Which is, of course, all very well except that it demonstrates just how pissing ignorant students are, even at our "top" universities. And so, since they have fired the opening salvo, I feel duty-bound to reply (oh, and it is a pleasure too).
Let us take the first idiot into our stride, shall we?
Guy Levin, President of OUCA, said, “I’m looking forward to the visit, and I’m sure it will be of interest to some of OUCA’s members.
“Regardless, I think that a vote for the Libertarian Party is a wasted vote. Those who agree with broadly libertarian principles of lower taxation and less state interference would be best served by a Conservative government."
You are, Guy, without doubt, a fucking moron. Those who believe in "lower taxation and less state interference" might be better served by a Conservative government, but not even tribalist fools like The Dude think that those desiring "broadly libertarian principles" will be best served by a Tory government.
The Tories have absolutely committed themselves against tax cuts and not a single one of their policies advocates less government on any level.
The Tories have absolutely committed themselves to remaining within the EU; one of the singularly most damaging entities on the planet. Further, since the EU controls a significant amount of our legislation, a goodly amount of things that the Tories are promising are simply not possible.
Furthermore, libertarianism is about both economic and social freedom and if you think that the Tories are pro the latter, then you are so stupid that you should never open your mouth ever again.
Now, you may believe that the Tories are the only other party that has a chance of getting into power, but that is an entirely different argument. After all, if all of the people that I know personally who hold their nose whilst voting for the Conservatives actually voted for a party that they believed in, then so-called minor parties might have a better chance of getting anywhere.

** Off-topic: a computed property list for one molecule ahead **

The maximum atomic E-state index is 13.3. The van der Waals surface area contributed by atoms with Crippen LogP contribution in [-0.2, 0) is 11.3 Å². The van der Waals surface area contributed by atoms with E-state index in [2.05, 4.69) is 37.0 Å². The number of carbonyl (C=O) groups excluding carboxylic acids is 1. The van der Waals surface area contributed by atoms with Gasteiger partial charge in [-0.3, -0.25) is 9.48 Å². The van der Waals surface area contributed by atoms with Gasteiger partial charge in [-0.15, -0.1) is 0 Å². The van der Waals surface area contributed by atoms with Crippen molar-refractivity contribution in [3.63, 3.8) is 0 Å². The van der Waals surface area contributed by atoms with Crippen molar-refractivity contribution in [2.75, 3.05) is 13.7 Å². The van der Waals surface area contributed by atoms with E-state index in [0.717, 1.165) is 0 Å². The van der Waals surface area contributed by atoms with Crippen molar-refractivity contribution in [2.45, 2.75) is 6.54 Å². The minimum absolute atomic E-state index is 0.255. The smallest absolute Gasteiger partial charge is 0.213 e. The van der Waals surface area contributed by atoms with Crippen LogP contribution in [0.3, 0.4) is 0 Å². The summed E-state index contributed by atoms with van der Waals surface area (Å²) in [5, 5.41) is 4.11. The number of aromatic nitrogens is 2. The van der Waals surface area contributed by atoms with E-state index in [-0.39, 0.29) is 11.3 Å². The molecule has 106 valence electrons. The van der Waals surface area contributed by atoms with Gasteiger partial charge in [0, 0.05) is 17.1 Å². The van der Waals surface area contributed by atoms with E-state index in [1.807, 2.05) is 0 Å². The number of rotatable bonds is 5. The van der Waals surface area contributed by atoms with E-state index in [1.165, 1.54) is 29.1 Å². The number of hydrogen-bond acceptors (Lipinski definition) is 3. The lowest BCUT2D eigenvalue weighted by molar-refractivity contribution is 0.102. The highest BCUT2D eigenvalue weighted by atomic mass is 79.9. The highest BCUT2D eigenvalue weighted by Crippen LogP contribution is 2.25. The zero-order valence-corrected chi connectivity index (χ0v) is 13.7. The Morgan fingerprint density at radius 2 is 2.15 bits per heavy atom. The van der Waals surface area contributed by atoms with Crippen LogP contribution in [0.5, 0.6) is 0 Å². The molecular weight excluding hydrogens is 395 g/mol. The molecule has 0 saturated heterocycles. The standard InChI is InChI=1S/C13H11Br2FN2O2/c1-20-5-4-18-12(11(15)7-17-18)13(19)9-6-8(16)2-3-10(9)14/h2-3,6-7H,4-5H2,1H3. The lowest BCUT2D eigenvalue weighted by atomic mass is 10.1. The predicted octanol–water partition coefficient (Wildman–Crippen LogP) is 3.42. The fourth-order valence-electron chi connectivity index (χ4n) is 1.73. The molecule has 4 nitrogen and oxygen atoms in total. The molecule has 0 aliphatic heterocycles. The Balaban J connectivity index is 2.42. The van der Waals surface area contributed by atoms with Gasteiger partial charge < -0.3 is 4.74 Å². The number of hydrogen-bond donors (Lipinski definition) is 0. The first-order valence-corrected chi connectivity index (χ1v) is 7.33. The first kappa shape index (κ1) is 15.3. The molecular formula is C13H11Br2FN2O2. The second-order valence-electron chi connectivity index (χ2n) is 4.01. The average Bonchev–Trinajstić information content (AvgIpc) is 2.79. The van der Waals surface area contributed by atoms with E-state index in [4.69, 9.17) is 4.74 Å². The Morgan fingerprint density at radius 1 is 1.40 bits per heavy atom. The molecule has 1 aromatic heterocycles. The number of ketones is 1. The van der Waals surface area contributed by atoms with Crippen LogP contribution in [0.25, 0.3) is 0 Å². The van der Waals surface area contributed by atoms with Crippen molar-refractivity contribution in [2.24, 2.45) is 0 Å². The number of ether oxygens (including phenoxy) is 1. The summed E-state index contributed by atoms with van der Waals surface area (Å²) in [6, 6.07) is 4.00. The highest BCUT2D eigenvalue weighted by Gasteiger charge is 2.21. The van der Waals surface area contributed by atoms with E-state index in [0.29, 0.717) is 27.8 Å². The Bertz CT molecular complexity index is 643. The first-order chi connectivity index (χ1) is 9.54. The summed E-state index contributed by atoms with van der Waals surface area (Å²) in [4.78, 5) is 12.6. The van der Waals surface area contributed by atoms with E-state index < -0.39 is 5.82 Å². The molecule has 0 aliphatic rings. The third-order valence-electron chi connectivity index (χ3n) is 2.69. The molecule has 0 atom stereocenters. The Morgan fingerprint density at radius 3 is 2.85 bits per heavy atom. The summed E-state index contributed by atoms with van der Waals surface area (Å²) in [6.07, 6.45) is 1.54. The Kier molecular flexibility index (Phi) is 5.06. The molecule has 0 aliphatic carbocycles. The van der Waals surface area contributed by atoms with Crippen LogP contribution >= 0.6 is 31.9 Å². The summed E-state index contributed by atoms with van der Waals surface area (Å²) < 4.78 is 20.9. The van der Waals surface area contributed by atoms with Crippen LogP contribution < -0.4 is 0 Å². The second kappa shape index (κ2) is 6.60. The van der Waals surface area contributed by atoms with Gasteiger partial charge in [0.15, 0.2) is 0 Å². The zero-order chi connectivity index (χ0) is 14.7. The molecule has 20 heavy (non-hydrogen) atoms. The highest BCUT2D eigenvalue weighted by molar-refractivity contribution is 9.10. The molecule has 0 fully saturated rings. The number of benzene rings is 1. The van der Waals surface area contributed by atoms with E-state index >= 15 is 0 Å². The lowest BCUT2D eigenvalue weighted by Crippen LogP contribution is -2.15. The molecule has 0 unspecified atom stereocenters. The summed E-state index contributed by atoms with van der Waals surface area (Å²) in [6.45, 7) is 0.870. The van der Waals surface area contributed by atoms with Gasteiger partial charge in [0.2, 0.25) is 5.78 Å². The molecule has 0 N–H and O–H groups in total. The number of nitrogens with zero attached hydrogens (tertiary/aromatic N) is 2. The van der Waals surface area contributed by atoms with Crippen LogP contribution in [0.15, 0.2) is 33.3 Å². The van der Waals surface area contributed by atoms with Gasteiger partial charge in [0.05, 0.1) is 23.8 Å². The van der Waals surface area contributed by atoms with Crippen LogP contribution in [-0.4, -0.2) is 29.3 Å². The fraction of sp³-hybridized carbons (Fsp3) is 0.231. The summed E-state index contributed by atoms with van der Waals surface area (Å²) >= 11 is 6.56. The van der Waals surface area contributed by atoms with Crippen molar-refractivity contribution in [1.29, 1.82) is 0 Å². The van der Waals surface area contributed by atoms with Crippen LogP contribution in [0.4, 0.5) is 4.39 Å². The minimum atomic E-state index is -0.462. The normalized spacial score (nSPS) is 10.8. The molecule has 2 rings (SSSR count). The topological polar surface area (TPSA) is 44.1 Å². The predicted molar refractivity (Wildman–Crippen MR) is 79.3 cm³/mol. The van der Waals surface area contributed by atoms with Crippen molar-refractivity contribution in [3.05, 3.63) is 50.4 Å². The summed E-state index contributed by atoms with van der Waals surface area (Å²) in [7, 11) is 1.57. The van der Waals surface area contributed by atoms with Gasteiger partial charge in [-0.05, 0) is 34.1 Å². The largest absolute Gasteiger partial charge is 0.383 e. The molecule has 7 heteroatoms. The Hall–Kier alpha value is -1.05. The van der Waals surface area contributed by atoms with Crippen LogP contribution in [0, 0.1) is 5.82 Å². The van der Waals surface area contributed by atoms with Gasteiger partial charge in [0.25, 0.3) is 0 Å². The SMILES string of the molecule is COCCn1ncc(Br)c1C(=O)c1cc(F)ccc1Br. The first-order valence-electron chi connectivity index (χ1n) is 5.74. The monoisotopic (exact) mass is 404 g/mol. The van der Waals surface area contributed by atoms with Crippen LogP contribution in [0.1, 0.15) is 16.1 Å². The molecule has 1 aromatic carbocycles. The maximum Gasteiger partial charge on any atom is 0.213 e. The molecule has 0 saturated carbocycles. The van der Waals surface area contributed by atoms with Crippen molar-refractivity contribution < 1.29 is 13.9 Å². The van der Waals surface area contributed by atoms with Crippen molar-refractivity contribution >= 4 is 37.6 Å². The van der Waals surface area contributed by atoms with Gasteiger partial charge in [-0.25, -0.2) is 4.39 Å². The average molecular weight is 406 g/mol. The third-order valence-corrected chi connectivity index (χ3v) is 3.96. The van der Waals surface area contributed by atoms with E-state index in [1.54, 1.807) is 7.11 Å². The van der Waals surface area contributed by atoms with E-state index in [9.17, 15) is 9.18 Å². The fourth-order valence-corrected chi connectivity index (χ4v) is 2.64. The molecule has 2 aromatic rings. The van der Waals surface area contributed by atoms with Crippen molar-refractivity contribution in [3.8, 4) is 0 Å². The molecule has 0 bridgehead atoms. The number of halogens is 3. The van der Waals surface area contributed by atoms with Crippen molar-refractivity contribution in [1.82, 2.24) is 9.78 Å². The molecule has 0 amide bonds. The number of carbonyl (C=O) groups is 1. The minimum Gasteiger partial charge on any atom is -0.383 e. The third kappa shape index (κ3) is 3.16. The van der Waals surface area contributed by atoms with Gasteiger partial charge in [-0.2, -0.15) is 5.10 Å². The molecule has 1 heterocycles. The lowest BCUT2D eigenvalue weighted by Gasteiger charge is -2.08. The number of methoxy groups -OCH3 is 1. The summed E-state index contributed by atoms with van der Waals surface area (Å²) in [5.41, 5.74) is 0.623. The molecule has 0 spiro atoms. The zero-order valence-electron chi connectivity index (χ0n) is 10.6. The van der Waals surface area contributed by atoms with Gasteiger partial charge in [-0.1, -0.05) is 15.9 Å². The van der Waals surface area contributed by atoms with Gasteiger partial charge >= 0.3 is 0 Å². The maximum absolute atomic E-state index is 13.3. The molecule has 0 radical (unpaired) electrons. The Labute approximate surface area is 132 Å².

“I personally disagree with many of the Libertarian Party’s proposed policies, such as the total abolition of income taxes...
Why? Do you think that this tax—which was introduced to fight the Napoleonic Wars—is in some way morally right? Or is it that you are so used to the idea that you will happily grant the government access to your intimate earning detail because... well... that's just what one does?
Let me quote the Adam Smith Institute again, if I may.
If the government sector had grown only in line with inflation, rather than far above it, taxpayers would be £200 billion better off – enough to abolish income tax, corporation tax, capital gains tax and inheritance tax.
But hey! Guy's only a student: I don't expect him actually to look up any figures. He's at Oxford, you know, and Oxford students are just the cleverest, most well-informed chaps in the entire country, don'cha know (they aren't. That was sarcasm. I've known too many of them to believe that shit. It's a great pity that they all seem to believe it).
... the NHS...
Because that's just great isn't it? Ten times more deaths from C. difficile than any other country on the world and 17,000 people a year dead, unnecessarily, because you support a state monopoly. I hope that you fucking pray for forgiveness for supporting the unnecessary deaths, of 47 people a day, every fucking night, sunshine.